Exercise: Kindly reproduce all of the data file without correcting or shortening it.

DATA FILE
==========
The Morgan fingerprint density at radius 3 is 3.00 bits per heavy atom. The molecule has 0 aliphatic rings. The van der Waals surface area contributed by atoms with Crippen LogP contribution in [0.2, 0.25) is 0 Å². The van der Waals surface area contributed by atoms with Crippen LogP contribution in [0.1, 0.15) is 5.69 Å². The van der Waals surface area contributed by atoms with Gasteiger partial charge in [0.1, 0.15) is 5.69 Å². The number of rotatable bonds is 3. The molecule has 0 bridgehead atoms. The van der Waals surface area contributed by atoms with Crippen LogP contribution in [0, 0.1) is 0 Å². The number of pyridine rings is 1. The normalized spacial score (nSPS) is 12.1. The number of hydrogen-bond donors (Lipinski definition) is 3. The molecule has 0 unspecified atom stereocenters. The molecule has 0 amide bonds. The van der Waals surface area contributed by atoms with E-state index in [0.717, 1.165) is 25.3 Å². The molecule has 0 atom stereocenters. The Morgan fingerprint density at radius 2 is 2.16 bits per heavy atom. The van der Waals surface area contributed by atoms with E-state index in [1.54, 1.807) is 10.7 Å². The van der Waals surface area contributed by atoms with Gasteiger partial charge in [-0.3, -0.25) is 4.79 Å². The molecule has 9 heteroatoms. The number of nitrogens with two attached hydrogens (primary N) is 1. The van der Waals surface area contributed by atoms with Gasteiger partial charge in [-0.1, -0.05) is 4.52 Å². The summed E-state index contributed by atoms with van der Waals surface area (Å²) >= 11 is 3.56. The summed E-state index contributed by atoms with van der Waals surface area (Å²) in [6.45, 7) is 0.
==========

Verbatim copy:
The Morgan fingerprint density at radius 3 is 3.00 bits per heavy atom. The molecule has 0 aliphatic rings. The van der Waals surface area contributed by atoms with Crippen LogP contribution in [0.2, 0.25) is 0 Å². The van der Waals surface area contributed by atoms with Crippen LogP contribution in [0.1, 0.15) is 5.69 Å². The van der Waals surface area contributed by atoms with Gasteiger partial charge in [0.1, 0.15) is 5.69 Å². The number of rotatable bonds is 3. The molecule has 0 bridgehead atoms. The van der Waals surface area contributed by atoms with Crippen LogP contribution in [0, 0.1) is 0 Å². The number of pyridine rings is 1. The normalized spacial score (nSPS) is 12.1. The number of hydrogen-bond donors (Lipinski definition) is 3. The molecule has 0 unspecified atom stereocenters. The molecule has 0 amide bonds. The van der Waals surface area contributed by atoms with E-state index in [0.717, 1.165) is 25.3 Å². The molecule has 0 atom stereocenters. The Morgan fingerprint density at radius 2 is 2.16 bits per heavy atom. The van der Waals surface area contributed by atoms with E-state index in [1.54, 1.807) is 10.7 Å². The van der Waals surface area contributed by atoms with Gasteiger partial charge in [-0.3, -0.25) is 4.79 Å². The molecule has 9 heteroatoms. The number of nitrogens with two attached hydrogens (primary N) is 1. The van der Waals surface area contributed by atoms with Gasteiger partial charge in [-0.1, -0.05) is 4.52 Å². The summed E-state index contributed by atoms with van der Waals surface area (Å²) >= 11 is 3.56. The summed E-state index contributed by atoms with van der Waals surface area (Å²) in [6.45, 7) is 0.